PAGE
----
Volume 1, Issue 28
By Angel Zobel-Rodriguez
After spending a recent weekend watching friends bowl in a World Team Challenge event, I realized how great it was to see so many teams in matching shirts. It wasn't required on the first day of qualifying, but for teams who made the cut to matchplay (and the Baker system), team shirts were a necessity. The Baker system, where each member bowls just two frames in each game, really contributes to the "team concept," but beyond just that, seeing the teams bowling in team shirts was reminiscent of a bygone era.
I realize that the days are mostly gone when local businesses sponsored teams by supplying the shirts in return for the advertisement it generated--with the bowlers becoming a sort of walking billboard. But there was nothing better during the WTC than seeing each group of five participants in team togs. At lunch, it became a source of amusement to watch the hostess and servers do double takes as group upon group entered a local restaurant wearing matching shirts.
It's probably pretty late in the bowling season to get a league team outfitted in matching shirts (unless they consider springing for them for the holidays). And honestly, it's pretty hard to get a group of people to agree to wear a matching team shirt for up to 36 weeks in a row, but it's not too early to start thinking about those city, state, and national tournament teams. That makes it a one-time shot in a tournament situation that demands teamwork. Buy something that the bowlers can wear again later, and half your battle is won. My doubles partner for Syracuse and I are already scheming on attire, since our team shirts will be taken care of as part the Team Internet troop.
Sometimes the team togs concept gets a little more involved than matching polos. I'll admit that the first time I bowled (as a last-minute replacement) in the California State tournament with some friends, I was a bit embarrassed that we won "Lookin' Good" awards. Nonchalantly, the team captain told me they win this pin every year, since the one member personally makes colorful, fitted vests for each teammate. I soon found out that teams actually VIE for this honor.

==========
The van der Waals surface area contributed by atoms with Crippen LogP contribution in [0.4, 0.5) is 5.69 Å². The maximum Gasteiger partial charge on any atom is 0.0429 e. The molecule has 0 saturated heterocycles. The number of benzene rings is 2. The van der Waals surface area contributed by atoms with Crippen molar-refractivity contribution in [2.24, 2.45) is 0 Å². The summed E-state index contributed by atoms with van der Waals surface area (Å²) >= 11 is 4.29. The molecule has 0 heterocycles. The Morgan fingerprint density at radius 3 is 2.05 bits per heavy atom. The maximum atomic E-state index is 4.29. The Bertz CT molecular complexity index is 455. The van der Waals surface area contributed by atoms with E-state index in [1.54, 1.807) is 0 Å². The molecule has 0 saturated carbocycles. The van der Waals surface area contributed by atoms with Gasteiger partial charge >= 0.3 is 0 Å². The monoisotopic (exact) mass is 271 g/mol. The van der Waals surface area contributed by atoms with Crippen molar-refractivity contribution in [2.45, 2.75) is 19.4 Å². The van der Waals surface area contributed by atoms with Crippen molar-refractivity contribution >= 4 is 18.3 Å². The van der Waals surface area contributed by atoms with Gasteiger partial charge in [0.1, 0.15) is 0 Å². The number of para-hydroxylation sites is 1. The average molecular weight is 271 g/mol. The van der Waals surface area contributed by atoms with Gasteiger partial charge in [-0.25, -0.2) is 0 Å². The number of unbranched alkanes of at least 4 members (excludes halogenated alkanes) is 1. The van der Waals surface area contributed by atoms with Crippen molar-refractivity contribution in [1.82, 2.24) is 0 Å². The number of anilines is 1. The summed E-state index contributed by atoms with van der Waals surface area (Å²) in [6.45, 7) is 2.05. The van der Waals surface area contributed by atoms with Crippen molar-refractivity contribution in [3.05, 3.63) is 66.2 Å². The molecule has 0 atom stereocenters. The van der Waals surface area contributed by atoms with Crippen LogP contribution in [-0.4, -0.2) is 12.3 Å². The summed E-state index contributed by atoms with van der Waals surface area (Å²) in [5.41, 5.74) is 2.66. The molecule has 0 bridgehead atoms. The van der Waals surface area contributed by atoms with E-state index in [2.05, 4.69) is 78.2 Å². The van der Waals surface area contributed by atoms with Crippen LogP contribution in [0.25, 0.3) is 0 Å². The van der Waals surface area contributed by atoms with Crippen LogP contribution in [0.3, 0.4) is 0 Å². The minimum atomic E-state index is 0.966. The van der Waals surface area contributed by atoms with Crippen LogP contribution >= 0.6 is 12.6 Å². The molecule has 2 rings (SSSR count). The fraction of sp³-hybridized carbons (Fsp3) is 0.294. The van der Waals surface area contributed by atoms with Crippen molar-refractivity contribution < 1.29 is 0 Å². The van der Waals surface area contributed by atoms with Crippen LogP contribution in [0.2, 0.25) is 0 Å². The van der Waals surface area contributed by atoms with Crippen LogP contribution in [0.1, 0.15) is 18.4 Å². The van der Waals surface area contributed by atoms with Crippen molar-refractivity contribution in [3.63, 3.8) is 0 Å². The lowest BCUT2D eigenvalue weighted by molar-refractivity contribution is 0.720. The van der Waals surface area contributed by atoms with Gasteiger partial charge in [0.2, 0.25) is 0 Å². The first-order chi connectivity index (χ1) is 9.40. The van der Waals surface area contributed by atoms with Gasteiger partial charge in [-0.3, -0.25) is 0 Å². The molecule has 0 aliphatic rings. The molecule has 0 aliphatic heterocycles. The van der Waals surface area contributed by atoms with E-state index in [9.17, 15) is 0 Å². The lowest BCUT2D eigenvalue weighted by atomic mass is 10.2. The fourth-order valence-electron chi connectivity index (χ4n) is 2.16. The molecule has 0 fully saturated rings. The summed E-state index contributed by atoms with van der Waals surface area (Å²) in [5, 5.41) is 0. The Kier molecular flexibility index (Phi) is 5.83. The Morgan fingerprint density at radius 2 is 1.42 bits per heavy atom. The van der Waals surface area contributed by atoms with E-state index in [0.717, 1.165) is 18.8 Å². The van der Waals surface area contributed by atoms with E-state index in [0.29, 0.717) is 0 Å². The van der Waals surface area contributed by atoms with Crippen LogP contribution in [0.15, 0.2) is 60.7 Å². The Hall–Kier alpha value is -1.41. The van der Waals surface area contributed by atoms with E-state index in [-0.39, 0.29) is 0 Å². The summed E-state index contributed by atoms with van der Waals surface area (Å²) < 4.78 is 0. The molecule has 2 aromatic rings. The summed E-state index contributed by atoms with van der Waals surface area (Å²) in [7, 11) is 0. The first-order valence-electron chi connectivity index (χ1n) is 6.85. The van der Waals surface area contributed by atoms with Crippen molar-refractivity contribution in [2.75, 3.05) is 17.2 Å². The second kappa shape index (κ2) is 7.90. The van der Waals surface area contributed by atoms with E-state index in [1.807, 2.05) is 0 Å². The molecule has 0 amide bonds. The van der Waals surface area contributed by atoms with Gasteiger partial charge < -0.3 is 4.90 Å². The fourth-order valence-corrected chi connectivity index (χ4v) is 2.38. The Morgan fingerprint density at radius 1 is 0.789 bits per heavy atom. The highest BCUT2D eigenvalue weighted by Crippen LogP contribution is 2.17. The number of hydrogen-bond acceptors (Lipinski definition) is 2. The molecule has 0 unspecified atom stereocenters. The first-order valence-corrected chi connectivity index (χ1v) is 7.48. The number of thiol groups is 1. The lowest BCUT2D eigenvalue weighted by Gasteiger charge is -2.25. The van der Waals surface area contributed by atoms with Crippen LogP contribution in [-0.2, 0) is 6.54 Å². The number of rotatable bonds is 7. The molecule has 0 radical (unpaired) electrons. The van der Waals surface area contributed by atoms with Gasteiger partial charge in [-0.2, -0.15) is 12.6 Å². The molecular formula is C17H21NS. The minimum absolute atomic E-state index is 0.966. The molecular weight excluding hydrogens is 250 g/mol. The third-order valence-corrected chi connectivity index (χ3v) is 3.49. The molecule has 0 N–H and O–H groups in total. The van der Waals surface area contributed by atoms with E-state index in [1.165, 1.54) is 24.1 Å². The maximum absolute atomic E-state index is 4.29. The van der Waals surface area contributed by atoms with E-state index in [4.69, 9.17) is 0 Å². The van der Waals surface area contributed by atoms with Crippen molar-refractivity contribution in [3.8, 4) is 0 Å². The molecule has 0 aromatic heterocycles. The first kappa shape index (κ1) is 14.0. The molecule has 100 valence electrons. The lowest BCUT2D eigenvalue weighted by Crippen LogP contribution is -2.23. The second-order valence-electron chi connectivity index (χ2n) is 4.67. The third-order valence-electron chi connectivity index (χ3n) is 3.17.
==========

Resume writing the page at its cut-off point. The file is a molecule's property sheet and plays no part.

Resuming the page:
To me, "matching" usually just means team shirts, but some teams match down to the socks. Since I was new to the team, I just wore what was given to me, but soon I was laughing off the sneers we encountered when the officials handed out the pins. Just remembering this incident sent me scurrying to see if I could find the pin (and after some digging, I did).
OK, so the idea of wearing polo-style team shirts lacks originality? How about Hawaiian shirts like a friend of mine chose for her team this season? Considering the personalities on the team, it was a perfect fit. Also after talking a friend who does embroidery, there are tons of different ways of using the lettering to make a shirt stand out. From the cutesy-sweetsy look of first grade lettering, to the exotic look of islander-influenced lettering.
Ways to team unity can also occur beyond matching shirts, though. My doubles partner and I each have a shoe charm (yes, they make jewelry for shoes), handmade by another friend that is a tiny pewter hammer--in homage of our favorite bowling ball, a shiny (if not old) Pink Hammer. Mind you, we live in different states, but every time I look down to count my boards, I think of her. We were nuts enough to ask the person taking the pictures in Reno (when we bowled on different teams) to let us come back and take a picture with our "Pinkies." So between squads, we ran past the equipment check-in folks, removed the ugly green Bolts that were on display, and proudly posed with our spare balls. That picture now graces several spots on the Web.
No matter how you decide to bond with your teammates, remember, bowling is a team thing. When the pins aren't going your way, you still have your team chemistry to keep you going. Shirts can't help anyone win a game, but they will help you stay connected.